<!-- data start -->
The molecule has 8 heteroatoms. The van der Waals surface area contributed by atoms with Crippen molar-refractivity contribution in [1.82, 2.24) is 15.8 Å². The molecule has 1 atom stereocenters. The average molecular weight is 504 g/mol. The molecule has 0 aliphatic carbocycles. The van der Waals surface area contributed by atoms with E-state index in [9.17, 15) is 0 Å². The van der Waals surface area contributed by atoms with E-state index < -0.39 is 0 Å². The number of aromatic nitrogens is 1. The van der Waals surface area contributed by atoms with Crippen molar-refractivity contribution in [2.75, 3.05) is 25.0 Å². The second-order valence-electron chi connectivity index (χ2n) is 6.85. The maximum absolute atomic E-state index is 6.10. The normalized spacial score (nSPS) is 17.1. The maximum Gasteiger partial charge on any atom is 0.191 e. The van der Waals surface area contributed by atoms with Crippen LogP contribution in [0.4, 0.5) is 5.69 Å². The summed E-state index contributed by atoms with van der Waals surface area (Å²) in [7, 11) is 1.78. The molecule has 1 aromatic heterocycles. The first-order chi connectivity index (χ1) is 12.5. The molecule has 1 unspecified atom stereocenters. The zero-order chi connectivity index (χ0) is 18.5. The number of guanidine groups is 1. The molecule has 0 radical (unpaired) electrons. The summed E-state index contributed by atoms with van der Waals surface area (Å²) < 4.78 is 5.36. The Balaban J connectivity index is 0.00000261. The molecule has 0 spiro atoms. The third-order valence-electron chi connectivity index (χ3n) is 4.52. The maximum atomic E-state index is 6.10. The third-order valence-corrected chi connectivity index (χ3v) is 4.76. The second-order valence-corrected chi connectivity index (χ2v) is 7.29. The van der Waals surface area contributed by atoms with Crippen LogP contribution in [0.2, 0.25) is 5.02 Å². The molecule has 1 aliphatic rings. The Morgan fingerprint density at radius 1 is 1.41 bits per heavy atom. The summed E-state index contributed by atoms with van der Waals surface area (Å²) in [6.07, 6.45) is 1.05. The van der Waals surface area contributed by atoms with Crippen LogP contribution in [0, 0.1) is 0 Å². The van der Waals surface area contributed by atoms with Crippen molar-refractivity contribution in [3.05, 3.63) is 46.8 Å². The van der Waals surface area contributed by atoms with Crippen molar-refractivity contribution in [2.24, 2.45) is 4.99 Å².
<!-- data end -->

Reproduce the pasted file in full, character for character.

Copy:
The molecule has 8 heteroatoms. The van der Waals surface area contributed by atoms with Crippen molar-refractivity contribution in [1.82, 2.24) is 15.8 Å². The molecule has 1 atom stereocenters. The average molecular weight is 504 g/mol. The molecule has 0 aliphatic carbocycles. The van der Waals surface area contributed by atoms with E-state index in [9.17, 15) is 0 Å². The van der Waals surface area contributed by atoms with E-state index < -0.39 is 0 Å². The number of aromatic nitrogens is 1. The van der Waals surface area contributed by atoms with Crippen molar-refractivity contribution in [2.75, 3.05) is 25.0 Å². The second-order valence-electron chi connectivity index (χ2n) is 6.85. The maximum absolute atomic E-state index is 6.10. The normalized spacial score (nSPS) is 17.1. The maximum Gasteiger partial charge on any atom is 0.191 e. The van der Waals surface area contributed by atoms with Crippen LogP contribution in [0.4, 0.5) is 5.69 Å². The summed E-state index contributed by atoms with van der Waals surface area (Å²) in [7, 11) is 1.78. The molecule has 1 aromatic heterocycles. The first-order chi connectivity index (χ1) is 12.5. The molecule has 1 unspecified atom stereocenters. The zero-order chi connectivity index (χ0) is 18.5. The number of guanidine groups is 1. The molecule has 0 radical (unpaired) electrons. The summed E-state index contributed by atoms with van der Waals surface area (Å²) < 4.78 is 5.36. The Balaban J connectivity index is 0.00000261. The molecule has 0 spiro atoms. The third-order valence-electron chi connectivity index (χ3n) is 4.52. The maximum atomic E-state index is 6.10. The third-order valence-corrected chi connectivity index (χ3v) is 4.76. The second-order valence-corrected chi connectivity index (χ2v) is 7.29. The van der Waals surface area contributed by atoms with Crippen LogP contribution in [0.2, 0.25) is 5.02 Å². The molecule has 1 aliphatic rings. The Morgan fingerprint density at radius 1 is 1.41 bits per heavy atom. The summed E-state index contributed by atoms with van der Waals surface area (Å²) in [6.07, 6.45) is 1.05. The van der Waals surface area contributed by atoms with Crippen LogP contribution in [0, 0.1) is 0 Å². The van der Waals surface area contributed by atoms with Crippen molar-refractivity contribution in [3.05, 3.63) is 46.8 Å². The van der Waals surface area contributed by atoms with Crippen molar-refractivity contribution in [2.24, 2.45) is 4.99 Å².